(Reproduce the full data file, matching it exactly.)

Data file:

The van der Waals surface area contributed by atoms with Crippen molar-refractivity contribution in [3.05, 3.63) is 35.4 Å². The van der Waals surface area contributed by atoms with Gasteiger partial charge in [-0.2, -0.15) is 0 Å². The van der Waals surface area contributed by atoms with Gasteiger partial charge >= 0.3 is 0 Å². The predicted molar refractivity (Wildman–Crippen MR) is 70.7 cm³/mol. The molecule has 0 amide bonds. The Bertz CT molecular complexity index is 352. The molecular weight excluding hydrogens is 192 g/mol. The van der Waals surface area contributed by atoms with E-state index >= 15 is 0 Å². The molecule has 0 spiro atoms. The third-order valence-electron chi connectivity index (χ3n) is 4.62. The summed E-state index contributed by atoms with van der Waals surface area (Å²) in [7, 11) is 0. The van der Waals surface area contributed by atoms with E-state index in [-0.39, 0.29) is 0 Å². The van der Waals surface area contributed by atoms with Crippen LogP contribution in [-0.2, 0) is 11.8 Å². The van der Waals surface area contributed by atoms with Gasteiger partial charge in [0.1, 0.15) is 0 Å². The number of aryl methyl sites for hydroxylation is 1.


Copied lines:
The van der Waals surface area contributed by atoms with Crippen molar-refractivity contribution in [3.05, 3.63) is 35.4 Å². The van der Waals surface area contributed by atoms with Gasteiger partial charge in [-0.2, -0.15) is 0 Å². The van der Waals surface area contributed by atoms with Gasteiger partial charge >= 0.3 is 0 Å². The predicted molar refractivity (Wildman–Crippen MR) is 70.7 cm³/mol. The molecule has 0 amide bonds. The Bertz CT molecular complexity index is 352. The molecular weight excluding hydrogens is 192 g/mol. The van der Waals surface area contributed by atoms with E-state index >= 15 is 0 Å². The molecule has 0 spiro atoms. The third-order valence-electron chi connectivity index (χ3n) is 4.62. The summed E-state index contributed by atoms with van der Waals surface area (Å²) in [7, 11) is 0. The van der Waals surface area contributed by atoms with E-state index in [-0.39, 0.29) is 0 Å². The van der Waals surface area contributed by atoms with Crippen LogP contribution in [-0.2, 0) is 11.8 Å². The van der Waals surface area contributed by atoms with Gasteiger partial charge in [0.1, 0.15) is 0 Å². The number of aryl methyl sites for hydroxylation is 1.